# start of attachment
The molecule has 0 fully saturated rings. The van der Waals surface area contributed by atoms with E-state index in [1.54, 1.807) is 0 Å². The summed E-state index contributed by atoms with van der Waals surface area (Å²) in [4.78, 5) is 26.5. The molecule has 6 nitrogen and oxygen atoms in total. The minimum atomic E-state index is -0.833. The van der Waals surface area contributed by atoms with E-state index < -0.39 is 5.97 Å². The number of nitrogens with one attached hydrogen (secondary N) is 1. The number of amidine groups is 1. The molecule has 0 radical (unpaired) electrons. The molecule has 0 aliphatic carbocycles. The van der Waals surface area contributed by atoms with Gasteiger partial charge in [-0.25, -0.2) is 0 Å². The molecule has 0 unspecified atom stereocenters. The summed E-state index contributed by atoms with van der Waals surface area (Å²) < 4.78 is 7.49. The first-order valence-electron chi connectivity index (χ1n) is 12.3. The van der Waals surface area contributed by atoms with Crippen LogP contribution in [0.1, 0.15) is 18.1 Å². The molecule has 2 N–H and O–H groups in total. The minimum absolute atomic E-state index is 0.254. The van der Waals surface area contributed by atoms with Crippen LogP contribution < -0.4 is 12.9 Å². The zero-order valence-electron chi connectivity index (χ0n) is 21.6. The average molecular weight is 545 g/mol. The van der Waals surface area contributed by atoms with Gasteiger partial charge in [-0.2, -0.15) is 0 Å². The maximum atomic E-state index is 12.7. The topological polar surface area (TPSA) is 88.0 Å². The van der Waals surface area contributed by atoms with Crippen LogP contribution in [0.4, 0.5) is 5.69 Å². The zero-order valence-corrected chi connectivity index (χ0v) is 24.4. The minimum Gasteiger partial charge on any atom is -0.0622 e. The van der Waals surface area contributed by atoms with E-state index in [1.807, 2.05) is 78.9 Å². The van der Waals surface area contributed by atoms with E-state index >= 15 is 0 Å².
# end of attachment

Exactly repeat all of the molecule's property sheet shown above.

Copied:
The molecule has 0 fully saturated rings. The van der Waals surface area contributed by atoms with E-state index in [1.54, 1.807) is 0 Å². The summed E-state index contributed by atoms with van der Waals surface area (Å²) in [4.78, 5) is 26.5. The molecule has 6 nitrogen and oxygen atoms in total. The minimum atomic E-state index is -0.833. The van der Waals surface area contributed by atoms with E-state index < -0.39 is 5.97 Å². The number of nitrogens with one attached hydrogen (secondary N) is 1. The number of amidine groups is 1. The molecule has 0 radical (unpaired) electrons. The molecule has 0 aliphatic carbocycles. The van der Waals surface area contributed by atoms with Gasteiger partial charge in [-0.25, -0.2) is 0 Å². The molecule has 0 unspecified atom stereocenters. The summed E-state index contributed by atoms with van der Waals surface area (Å²) < 4.78 is 7.49. The first-order valence-electron chi connectivity index (χ1n) is 12.3. The van der Waals surface area contributed by atoms with Crippen LogP contribution in [0.1, 0.15) is 18.1 Å². The molecule has 2 N–H and O–H groups in total. The minimum absolute atomic E-state index is 0.254. The van der Waals surface area contributed by atoms with Crippen LogP contribution < -0.4 is 12.9 Å². The zero-order valence-electron chi connectivity index (χ0n) is 21.6. The average molecular weight is 545 g/mol. The van der Waals surface area contributed by atoms with Gasteiger partial charge in [-0.2, -0.15) is 0 Å². The maximum atomic E-state index is 12.7. The topological polar surface area (TPSA) is 88.0 Å². The van der Waals surface area contributed by atoms with Crippen LogP contribution in [0.4, 0.5) is 5.69 Å². The zero-order valence-corrected chi connectivity index (χ0v) is 24.4. The minimum Gasteiger partial charge on any atom is -0.0622 e. The van der Waals surface area contributed by atoms with E-state index in [1.807, 2.05) is 78.9 Å². The van der Waals surface area contributed by atoms with E-state index >= 15 is 0 Å².